It's been six years since the G-Line broke ground, and riders are going to have to wait a bit longer.
DENVER -- It's been six years since the G-Line broke ground, and riders are going to have to wait a bit longer.
The G-Line will use the same software as the A and B-Lines, and right now major software glitches mean RTD workers have to sit at each crossings to keep cars and trains from colliding.
RTD is asking for another extension to continue testing a software update at these crossings.
It’s making progress, but only halfway there.
“We get it. We get that people are frustrated about that,” said RTD's spokesman Nate Currey.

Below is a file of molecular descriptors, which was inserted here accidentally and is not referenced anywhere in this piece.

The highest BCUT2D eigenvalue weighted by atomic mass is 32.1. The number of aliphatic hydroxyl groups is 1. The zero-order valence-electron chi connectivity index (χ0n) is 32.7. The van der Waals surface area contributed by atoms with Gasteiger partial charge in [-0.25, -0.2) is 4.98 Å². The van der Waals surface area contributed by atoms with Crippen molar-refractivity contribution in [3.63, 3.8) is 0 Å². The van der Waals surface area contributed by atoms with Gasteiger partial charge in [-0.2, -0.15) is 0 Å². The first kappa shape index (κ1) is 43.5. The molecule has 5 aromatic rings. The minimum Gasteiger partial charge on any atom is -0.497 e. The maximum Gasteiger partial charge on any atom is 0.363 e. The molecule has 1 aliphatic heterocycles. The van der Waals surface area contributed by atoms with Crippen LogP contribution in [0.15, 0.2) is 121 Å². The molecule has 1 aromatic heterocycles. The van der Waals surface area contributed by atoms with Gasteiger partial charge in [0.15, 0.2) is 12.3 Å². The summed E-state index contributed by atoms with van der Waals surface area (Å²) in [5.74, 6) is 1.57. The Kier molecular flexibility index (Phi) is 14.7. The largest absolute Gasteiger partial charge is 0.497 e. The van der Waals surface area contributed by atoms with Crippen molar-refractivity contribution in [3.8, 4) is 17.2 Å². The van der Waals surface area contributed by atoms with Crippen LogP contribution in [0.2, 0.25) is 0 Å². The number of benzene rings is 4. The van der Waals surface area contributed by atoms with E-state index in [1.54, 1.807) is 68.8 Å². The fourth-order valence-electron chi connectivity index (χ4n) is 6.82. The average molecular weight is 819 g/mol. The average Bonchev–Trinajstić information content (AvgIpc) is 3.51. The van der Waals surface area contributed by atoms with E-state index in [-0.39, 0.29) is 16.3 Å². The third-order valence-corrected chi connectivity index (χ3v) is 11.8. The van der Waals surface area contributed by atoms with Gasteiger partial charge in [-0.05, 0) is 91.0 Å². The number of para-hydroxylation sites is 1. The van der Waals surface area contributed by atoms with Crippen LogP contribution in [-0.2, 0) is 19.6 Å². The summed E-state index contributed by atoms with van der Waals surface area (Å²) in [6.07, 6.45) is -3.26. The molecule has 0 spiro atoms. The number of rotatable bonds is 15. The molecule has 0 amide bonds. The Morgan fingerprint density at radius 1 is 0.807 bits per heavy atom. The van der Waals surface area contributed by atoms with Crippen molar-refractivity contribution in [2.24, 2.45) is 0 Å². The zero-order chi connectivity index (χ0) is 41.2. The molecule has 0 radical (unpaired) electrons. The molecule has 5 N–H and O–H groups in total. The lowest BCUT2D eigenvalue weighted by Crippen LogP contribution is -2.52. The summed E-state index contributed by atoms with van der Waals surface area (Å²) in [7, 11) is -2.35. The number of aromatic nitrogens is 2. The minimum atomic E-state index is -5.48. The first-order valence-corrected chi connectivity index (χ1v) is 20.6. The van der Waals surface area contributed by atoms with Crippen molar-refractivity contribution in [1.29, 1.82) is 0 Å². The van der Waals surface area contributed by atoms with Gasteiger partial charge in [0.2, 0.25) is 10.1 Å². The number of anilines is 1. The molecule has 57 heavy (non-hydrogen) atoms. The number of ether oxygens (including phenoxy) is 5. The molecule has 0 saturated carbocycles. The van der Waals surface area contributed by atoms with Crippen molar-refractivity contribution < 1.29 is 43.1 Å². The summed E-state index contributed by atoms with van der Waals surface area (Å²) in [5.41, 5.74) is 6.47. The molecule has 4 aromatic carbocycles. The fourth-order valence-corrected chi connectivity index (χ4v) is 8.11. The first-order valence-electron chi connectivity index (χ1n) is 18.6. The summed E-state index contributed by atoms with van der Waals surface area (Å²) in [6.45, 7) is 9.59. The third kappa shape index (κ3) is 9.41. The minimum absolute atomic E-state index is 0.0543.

Currey says new equipment is being installed right now that should resolve all software issues.
He says they're making progress.
“Before we were in the tens range. Now we're bumping up midrange, but that's way more progress than we made before,” said Currey.
RTD wants to be at 90 percent before it gets back to work on the G-Line. It says this will prevent crossing problems, and cut back on noisy horn blasts in highly residential areas along the new line.
Twenty-thousand people ride the A and B line each day, and thousands of new riders on the G-Line are ready to add to that number.
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